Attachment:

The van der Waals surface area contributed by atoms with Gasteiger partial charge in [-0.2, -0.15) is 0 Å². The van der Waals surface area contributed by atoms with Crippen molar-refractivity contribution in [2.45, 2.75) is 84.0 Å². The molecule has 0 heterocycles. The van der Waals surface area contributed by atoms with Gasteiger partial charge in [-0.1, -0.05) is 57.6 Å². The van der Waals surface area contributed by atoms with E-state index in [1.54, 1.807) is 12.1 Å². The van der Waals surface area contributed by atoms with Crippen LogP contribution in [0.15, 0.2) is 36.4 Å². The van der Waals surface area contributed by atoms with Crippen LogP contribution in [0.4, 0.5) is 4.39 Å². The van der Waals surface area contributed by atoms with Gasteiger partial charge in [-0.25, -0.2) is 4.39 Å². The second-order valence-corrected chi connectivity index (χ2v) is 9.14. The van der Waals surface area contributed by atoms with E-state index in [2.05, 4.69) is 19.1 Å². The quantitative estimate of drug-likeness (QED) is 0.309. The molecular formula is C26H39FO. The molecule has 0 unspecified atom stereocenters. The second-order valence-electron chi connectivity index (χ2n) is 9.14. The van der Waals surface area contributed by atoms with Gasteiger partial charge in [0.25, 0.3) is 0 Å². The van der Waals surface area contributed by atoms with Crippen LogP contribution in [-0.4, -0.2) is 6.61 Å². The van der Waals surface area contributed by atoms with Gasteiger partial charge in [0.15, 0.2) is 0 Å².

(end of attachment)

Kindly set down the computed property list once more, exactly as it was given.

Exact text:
The van der Waals surface area contributed by atoms with Gasteiger partial charge in [-0.2, -0.15) is 0 Å². The van der Waals surface area contributed by atoms with Crippen molar-refractivity contribution in [2.45, 2.75) is 84.0 Å². The molecule has 0 heterocycles. The van der Waals surface area contributed by atoms with Gasteiger partial charge in [-0.1, -0.05) is 57.6 Å². The van der Waals surface area contributed by atoms with E-state index in [1.54, 1.807) is 12.1 Å². The van der Waals surface area contributed by atoms with Crippen LogP contribution in [0.15, 0.2) is 36.4 Å². The van der Waals surface area contributed by atoms with Crippen LogP contribution in [0.4, 0.5) is 4.39 Å². The van der Waals surface area contributed by atoms with Gasteiger partial charge in [-0.25, -0.2) is 4.39 Å². The second-order valence-corrected chi connectivity index (χ2v) is 9.14. The van der Waals surface area contributed by atoms with E-state index in [2.05, 4.69) is 19.1 Å². The quantitative estimate of drug-likeness (QED) is 0.309. The molecular formula is C26H39FO. The molecule has 0 unspecified atom stereocenters. The second-order valence-electron chi connectivity index (χ2n) is 9.14. The van der Waals surface area contributed by atoms with Gasteiger partial charge in [0.25, 0.3) is 0 Å². The van der Waals surface area contributed by atoms with Crippen LogP contribution in [-0.4, -0.2) is 6.61 Å². The van der Waals surface area contributed by atoms with Gasteiger partial charge in [0.15, 0.2) is 0 Å².